Specifically designed to meet the investment challenges of SMSFs and retirees

*Underlying Exposures and Sector Allocations will change regularly as a result of the investment strategy

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The Dividend Harvester Strategy

ASX 50 UNIVERSE

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The Dividend Harvester Strategy

Stocks paying dividends this period

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The Dividend Harvester Strategy

Dividend paying stocks by highest grossing yield

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The Dividend Harvester Strategy

14 Stock Portfolio

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The risk management overlay defending against market declines S&P/ASX 200 Index (1992-2013): Cumulative equity return and volatility

Selected periods when increased market volatility was associated with market declines

Source: Milliman Financial Risk Management LLC, 31/12/1991-31/12/2013. The chart above is historical and for illustrative purposes only. It does not represent actual performance of any investment. Past performance is no guarantee of future results.

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HVST Performance comparison: HVST v S&P/ASX 50: inception to 29 July 2016

Past performance is not an indicator of future performance. Source: BetaShares, Bloomberg

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HVST has outperformed the S&P/ASX 50 in the past year Performance comparison: HVST v S&P/ASX 50: 1 year to 29 July 2016 HVST

S&P/ASX 50

Difference

Net income

11.6%

4.8%

6.8%

Franking benefit (est)

3.7%

1.7%

2.0%

Gross income

15.4%

6.5%

8.8%

Price return

-6.3%

-6.2%

-0.1%

Net total return

5.3%

-1.4%

6.7%

Gross total return

9.0%

0.3%

8.7%

Past performance is not an indicator of future performance. Source: BetaShares, Bloomberg Confidential – may not be distributed without the consent of BetaShares Capital

HVST Some things to keep in mind Due to the “dividend run up effect” some of the higher income produced by HVST may come at the cost of capital return under performance. But, • • •

some evidence to suggest market inefficiency, i.e. prices don’t fully adjust downward for dividends about to be paid. may mitigated by risk management overlay during periods of market weakness. Further offset to the extent full/partial dividend re-investment used.

Risk management does not protect against • •

Stock specific or “concentration” risk Gap events

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BetaShares Global Sector Series

BetaShares Global Sector Series is currently the most extensive family of global sector products available on ASX Confidential – may not be distributed without the consent of BetaShares Capital

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Agriculture Companies: ASX - FOOD

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Over the next 15 years, the world will have 1.2 billion more mouths to feed Global Population Projections: 1950-2030 billion 9 Projections

8 7

6 5 4 3 2 1 0 1950

1960

1970

1980

Developed Countries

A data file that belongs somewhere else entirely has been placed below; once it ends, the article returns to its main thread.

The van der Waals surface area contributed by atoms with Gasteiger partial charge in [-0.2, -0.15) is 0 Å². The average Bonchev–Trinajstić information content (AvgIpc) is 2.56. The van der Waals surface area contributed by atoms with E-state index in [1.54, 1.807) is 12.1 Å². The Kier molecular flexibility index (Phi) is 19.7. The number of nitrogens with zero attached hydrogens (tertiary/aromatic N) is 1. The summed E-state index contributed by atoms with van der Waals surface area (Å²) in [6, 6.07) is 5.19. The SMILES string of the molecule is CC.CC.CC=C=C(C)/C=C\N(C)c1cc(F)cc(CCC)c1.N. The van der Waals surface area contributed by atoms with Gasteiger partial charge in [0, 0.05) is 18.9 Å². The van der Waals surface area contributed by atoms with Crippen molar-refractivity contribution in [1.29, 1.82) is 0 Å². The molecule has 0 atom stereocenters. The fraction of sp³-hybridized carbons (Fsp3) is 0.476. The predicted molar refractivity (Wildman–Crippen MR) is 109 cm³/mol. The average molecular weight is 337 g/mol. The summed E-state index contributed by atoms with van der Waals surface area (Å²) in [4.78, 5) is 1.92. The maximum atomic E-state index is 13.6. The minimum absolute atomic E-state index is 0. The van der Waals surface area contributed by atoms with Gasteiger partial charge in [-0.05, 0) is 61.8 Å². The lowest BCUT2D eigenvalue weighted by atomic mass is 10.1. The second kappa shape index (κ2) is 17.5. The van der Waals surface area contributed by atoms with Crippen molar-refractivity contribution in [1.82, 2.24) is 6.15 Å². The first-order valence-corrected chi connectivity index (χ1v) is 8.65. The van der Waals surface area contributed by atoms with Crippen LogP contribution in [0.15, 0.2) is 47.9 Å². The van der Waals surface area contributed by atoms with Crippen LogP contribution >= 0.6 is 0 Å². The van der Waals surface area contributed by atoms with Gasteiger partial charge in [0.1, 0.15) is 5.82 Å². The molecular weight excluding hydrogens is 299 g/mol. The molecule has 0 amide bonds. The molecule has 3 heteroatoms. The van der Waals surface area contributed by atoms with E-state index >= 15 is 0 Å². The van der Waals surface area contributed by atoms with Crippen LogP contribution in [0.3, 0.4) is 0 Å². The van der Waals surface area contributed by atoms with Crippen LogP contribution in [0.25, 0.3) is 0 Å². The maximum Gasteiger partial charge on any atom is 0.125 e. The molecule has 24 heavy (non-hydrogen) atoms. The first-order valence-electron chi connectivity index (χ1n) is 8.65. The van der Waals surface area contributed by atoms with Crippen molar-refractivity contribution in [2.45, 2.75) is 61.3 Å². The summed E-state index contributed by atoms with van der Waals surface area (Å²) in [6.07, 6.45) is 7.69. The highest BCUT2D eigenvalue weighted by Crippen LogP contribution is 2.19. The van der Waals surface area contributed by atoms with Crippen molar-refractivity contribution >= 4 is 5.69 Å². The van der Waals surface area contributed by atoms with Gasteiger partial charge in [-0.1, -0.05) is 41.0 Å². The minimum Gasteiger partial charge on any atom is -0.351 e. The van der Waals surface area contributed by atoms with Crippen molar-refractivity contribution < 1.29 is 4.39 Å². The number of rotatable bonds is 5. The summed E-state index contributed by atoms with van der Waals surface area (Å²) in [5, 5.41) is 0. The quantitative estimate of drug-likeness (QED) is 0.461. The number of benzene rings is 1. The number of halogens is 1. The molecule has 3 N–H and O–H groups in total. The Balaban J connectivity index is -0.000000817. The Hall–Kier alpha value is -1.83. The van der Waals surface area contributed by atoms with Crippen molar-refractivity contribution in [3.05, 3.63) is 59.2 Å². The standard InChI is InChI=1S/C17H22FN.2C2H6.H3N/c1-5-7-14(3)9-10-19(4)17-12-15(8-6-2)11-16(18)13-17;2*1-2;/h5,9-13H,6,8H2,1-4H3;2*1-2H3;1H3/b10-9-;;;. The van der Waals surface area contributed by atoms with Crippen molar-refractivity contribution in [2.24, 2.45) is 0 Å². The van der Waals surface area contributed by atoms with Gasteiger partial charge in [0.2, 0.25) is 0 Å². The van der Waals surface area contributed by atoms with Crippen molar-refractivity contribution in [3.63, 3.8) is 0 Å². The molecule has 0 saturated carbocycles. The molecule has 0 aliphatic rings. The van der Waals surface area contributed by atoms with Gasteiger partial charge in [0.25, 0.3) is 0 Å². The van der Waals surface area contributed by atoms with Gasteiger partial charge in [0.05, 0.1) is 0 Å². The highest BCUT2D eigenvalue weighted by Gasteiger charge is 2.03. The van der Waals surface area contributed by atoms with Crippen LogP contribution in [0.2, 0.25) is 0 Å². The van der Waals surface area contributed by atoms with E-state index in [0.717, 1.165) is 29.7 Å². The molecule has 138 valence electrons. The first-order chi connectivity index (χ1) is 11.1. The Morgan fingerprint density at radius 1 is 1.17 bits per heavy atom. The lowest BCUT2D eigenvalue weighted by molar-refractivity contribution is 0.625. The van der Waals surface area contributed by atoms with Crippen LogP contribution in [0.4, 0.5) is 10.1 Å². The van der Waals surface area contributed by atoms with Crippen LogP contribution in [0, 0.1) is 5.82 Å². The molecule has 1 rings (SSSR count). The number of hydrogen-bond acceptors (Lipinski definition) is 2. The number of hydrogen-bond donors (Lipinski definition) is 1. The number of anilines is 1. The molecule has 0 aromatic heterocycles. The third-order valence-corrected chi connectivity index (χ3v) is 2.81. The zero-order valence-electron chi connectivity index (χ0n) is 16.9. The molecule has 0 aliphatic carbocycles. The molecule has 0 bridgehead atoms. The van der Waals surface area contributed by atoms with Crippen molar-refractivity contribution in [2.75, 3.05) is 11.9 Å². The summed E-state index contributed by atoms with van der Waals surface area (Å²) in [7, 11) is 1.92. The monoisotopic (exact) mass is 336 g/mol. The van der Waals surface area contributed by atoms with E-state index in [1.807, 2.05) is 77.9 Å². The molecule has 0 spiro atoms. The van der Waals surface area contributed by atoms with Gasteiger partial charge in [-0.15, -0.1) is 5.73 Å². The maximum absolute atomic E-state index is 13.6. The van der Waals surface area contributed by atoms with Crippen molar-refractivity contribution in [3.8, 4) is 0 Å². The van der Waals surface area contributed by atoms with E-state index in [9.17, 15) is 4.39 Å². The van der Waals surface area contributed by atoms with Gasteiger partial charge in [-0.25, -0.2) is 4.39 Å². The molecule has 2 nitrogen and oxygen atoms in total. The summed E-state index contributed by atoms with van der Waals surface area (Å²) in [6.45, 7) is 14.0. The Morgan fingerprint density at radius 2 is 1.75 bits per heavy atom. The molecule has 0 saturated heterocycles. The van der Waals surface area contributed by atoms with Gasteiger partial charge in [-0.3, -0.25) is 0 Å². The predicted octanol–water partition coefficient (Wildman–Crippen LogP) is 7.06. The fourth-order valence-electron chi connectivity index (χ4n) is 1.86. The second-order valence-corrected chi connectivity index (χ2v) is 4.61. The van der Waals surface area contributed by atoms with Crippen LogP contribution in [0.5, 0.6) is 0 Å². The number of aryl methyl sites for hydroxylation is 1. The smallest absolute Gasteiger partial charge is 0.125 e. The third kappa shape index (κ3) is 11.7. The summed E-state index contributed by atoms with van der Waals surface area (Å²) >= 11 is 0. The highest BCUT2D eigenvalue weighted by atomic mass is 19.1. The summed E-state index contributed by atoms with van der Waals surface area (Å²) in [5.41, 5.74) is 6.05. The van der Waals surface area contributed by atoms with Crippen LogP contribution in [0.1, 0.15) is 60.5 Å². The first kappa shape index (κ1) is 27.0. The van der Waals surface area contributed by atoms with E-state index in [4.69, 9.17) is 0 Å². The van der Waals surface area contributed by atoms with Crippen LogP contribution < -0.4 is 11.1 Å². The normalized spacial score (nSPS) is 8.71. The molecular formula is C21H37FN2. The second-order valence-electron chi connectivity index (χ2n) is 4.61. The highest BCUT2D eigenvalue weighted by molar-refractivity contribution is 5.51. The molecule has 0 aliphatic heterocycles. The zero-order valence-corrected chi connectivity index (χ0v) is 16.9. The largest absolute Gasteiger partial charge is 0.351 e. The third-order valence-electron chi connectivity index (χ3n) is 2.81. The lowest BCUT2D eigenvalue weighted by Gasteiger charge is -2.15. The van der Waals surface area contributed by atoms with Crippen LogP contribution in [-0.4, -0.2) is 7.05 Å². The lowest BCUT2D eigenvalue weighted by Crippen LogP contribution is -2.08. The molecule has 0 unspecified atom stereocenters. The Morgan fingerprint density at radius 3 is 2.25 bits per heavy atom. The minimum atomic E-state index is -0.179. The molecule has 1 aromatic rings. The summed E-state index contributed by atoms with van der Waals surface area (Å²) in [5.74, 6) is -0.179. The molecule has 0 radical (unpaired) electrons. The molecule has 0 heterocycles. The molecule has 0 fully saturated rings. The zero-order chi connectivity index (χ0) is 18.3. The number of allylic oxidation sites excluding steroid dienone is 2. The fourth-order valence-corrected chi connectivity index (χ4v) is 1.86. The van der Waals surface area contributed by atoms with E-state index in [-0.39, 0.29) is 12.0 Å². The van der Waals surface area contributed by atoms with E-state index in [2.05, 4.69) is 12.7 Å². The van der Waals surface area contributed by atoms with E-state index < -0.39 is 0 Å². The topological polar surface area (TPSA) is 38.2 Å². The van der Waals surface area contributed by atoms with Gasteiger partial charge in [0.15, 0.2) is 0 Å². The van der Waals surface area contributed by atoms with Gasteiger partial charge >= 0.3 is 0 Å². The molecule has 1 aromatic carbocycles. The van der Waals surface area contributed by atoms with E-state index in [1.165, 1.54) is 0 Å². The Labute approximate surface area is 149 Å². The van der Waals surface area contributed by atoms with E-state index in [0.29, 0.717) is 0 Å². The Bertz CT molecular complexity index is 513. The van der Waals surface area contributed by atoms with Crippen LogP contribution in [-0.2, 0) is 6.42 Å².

1990

2000

2010

2020

2030

Developing Countries

Source: UN Population Projections, 2016

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Rising living standards will also increase calorie consumption per capita Per-Capita Food Consumption (Beef, Veal & Poultry) by country: 2014

Kg per capita, 2014 90 Israel

80

United States 70

Brazil

60

Australia Uruguay Chile

50 South Africa 40

Mexico

Ukraine 30 20 10

Iran

Vietnam Philippines Pakistan

0 $0

China

New Zealand Malaysia

Canada Saudi Arabia

Russia Korea Japan

Turkey

Thailand Indonesia India $10,000

$20,000

$30,000

$40,000 $50,000 $60,000 GDP per capita, PPP basis 2014

Source: OECD-FAO Database

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Investing through agricultural companies provides useful long-run exposure to the food theme BetaShares Global Agriculture Companies ETF - Currency Hedged’s Underlying Index vs MSCI World & FAO Food Price Index: June 2006 – June 2016 Index = 100 30-June-2006 400 FOOD Index 350 300

MSCI World Index - local currency FAO Food Price Index

250 200 150 100 50 0 Jun-06

Jun-08

Jun-10

Jun-12

Jun-14

Jun-16

Source: Bloomberg. The Index which FOOD aims to track is the Nasdaq Global ex-Australia Global Agriculture Companies Hedged AUD Index. You cannot invest directly in an index. Performance excludes the impact of ETF fees and expenses. Past performance is not an indication of future performance of the Index or the ETF. Confidential – may not be distributed without the consent of BetaShares Capital

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Healthcare: ASX - DRUG

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Healthcare spend has increased significantly Total Health Care Spending (% of GDP), current prices: 1970-2015

% 18 16

USA UK

14

Japan

12

Germany Australia

10 8 6

4 2 0 1970 1973 1976 1979 1982 1985 1988 1991 1994 1997 2000 2003 2006 2009 2012 2015

Source: OECD Health Statistics, June 2016

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Strong forecast growth in healthcare spending Total Health Care Spending (% of GDP) by Country Income Level: Projections to 2040

% 12

10

8

6

4

2

0 1995 Global

2013 High Income

Upper-middle

2040(f) Lower-middle

Low

Source: World Bank and Institute for Health Metrics.

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Performance of DRUG index historically strong v. MSCI World Index Equity Total Return Performance: February 2009 – June 2016 Index=100 31/01/07 500 450 400

DRUG Index MSCI-World (local currency)

350

300 250 200 150 100 50 0 Jan-07

Jan-08

Jan-09

Jan-10

Jan-11

Jan-12

Jan-13

Jan-14

Jan-15

Jan-16

Source: Bloomberg. The Index which DRUG aims to track is the Nasdaq Global ex-Australia Healthcare Hedged AUD Index. You cannot invest directly in an index. Performance excludes the impact of ETF fees and expenses. Past performance is not an indication of future performance of the Index or the ETF. Confidential – may not be distributed without the consent of BetaShares Capital

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Some things to consider • Market risk: Investment returns will be influenced by the fluctuations of the relevant market as a whole (share market or currency market)

• Sector risk • Concentration risk • Investors should seek professional financial advice before investing • Past performance is not an indication of future performance

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Questions? Keep in touch

BetaShares Client Service 1300 487 577 [email protected] Confidential – may not be distributed without the consent of BetaShares Capital